At ground zero, solemn memories and roll call of names
In memorials, processions, and workshops, a will to remember and questions over how to move on.
| NEW YORK
At 2 a.m., while most of New York slept, Fire Department bagpipers dressed in their ceremonial kilts skirled their way down Broadway.
With the Stars and Stripes hanging from the pipes, they marched proudly, not sadly, as they played "America the Beautiful," "Yankee Doodle Dandy," and old Irish tunes like "A Nation Once Again." New Yorkers lit candles, walked behind the cordon, or waved flags from the dark curbs.
The procession, one of five starting in each of the city's boroughs and ending at the World Trade Center site, marked the start of a long day in the city that commemorated the 2,801 people lost there last Sept. 11.
For New York, the epicenter of the attacks, today's ceremonies again bared for all the world to see the vulnerable side of this huge metropolis. The simple power of the proceedings underlined the depth of the grief that still grips the city.
Family members for the first time were able to touch the actual ground where their loved ones died. For millions of others, it was a way to cap a long, painful year, and to start looking beyond 9/11.
Mayor Michael Bloomberg said this was a day to honor in "our hearts and minds those who perished on this site one year ago, and also those who came to toil in the rubble and bring order out of the chaos, and those who throughout these 12 months have struggled to help us make sense of our despair."
One of those was former Mayor Rudolph Giuliani, who began reading victims' names to the somber strains of a single cello, wind echoing in the microphone like distant thunder. As each name reverberated through the dusty 16-acre pit, signs of grief punctuated the mostly silent crowd: a burst of sobs, a hugging family, a rising cluster of balloons.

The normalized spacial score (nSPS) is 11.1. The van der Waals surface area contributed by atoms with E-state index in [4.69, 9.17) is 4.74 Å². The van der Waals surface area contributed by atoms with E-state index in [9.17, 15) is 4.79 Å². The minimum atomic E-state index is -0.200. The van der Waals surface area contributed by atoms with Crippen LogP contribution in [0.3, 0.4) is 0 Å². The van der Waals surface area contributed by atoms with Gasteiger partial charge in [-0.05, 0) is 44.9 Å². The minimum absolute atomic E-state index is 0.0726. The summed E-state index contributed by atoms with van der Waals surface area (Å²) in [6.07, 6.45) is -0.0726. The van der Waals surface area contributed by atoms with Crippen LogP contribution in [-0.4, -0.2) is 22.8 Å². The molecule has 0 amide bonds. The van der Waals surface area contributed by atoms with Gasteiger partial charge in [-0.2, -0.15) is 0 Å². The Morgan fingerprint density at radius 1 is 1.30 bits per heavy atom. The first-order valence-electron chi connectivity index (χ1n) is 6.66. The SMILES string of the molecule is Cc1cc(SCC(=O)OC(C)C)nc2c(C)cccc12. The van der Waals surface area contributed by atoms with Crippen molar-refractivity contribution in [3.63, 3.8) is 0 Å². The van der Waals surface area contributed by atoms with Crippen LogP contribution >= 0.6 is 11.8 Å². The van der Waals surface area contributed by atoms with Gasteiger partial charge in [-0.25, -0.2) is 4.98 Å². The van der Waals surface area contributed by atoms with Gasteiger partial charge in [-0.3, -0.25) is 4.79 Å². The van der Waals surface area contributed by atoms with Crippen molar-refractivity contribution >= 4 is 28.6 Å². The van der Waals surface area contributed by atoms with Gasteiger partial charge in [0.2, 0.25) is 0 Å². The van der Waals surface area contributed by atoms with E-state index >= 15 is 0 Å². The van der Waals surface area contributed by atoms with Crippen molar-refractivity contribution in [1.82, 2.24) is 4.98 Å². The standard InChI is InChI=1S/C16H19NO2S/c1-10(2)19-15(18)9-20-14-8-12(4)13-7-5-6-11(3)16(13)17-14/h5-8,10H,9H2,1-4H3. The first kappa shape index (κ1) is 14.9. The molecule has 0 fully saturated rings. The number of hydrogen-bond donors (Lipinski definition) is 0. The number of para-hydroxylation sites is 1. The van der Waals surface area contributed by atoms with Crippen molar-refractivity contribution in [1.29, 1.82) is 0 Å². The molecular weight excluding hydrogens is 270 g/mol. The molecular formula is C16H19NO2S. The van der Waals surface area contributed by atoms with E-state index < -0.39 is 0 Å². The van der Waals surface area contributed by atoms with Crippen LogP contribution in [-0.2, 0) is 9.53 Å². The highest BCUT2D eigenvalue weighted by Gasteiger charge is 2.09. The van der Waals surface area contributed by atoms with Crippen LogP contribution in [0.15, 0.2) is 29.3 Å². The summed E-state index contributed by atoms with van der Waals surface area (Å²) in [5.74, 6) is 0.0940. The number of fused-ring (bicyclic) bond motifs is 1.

Thousands of family members and friends crowded the western perimeter, some clutching photos, others flowers. Carlos "Rey" Lillo's family and friends more than 20 strong all wore white T-shirts with a picture of the fallen FDNY paramedic. His funeral will be next week, but yesterday, as they laid a rose at the base of the trade center site, was a time of respect. "For him, and for all of those who died," says his cousin, Delia Lamberty.
For Kit Mak, whose sister Yupking Wong was killed, the laying of the rose not only symbolized moving on, but also sent a message. "To let my sister know that we remember her," says Ms. Mak.
Joseph DiMartino, meanwhile, was placing a rose for his wife, Debra Ann. They met in 1981 in Brooklyn when she started working for him on his ice-cream truck. Ms. DiMartino eventually became a stockbroker at Keefe, Bruyette & Woods, which was on the 89th floor of the North Tower.
For Mr. DiMartino, the past year has been one of therapy sessions and support groups. He lost his faith, then found it again. Still, this anniversary has been a "nightmare," he says, full of disturbing flashbacks and painful reminders of their life together.
"It's going to take a lot more than a single rose to heal me," he says. "But the ceremonies are part of the healing process, for me and the whole city."
Not all the relatives, however, decided to participate. Frank Crifaso, whose sister Lucy died in the attacks, decided to forgo the public ceremony in the morning for a private family mass said by a cousin visiting from Italy. "I'm more worried about how I am going to feel the day after, because everything is coming to a peak now," he notes. "Then I'll have to deal with the aftereffects."
Like Mr. Crifaso, many New Yorkers turned to prayer. On the Great Lawn of Battery Park, just south of ground zero, Muslims gathered and read from the Koran, prayed for all the victims, and read aloud the names of the 70 followers of Islam killed in the attack. The American Bible Society gave hundreds of free CDs of a musical version of the 23rd Psalm.
"We want to thank God for helping us get through this year and point to the future instead of dwelling in the past," says Roy Lloyd, a Bible Society spokesman. "We want to provide comfort and hope."
Even Wall Street took time out for reflection. The trading day was shortened, and almost every business planned to have a moment of silence at 8:46 a.m.
Many went beyond that. Prudential Securities held workshops with themes such as "Helping You and the Family." For the entire week, the securities firm has had counselors on hand. "We are going to let people do what they need to do," says Jim Gorman, a spokesman.
For some, what they need to do is work. At Morgan Stanley, Bill Sullivan told the people who work for him that they could take the day off. But he says everyone decided they needed to be at their desks in Jersey City.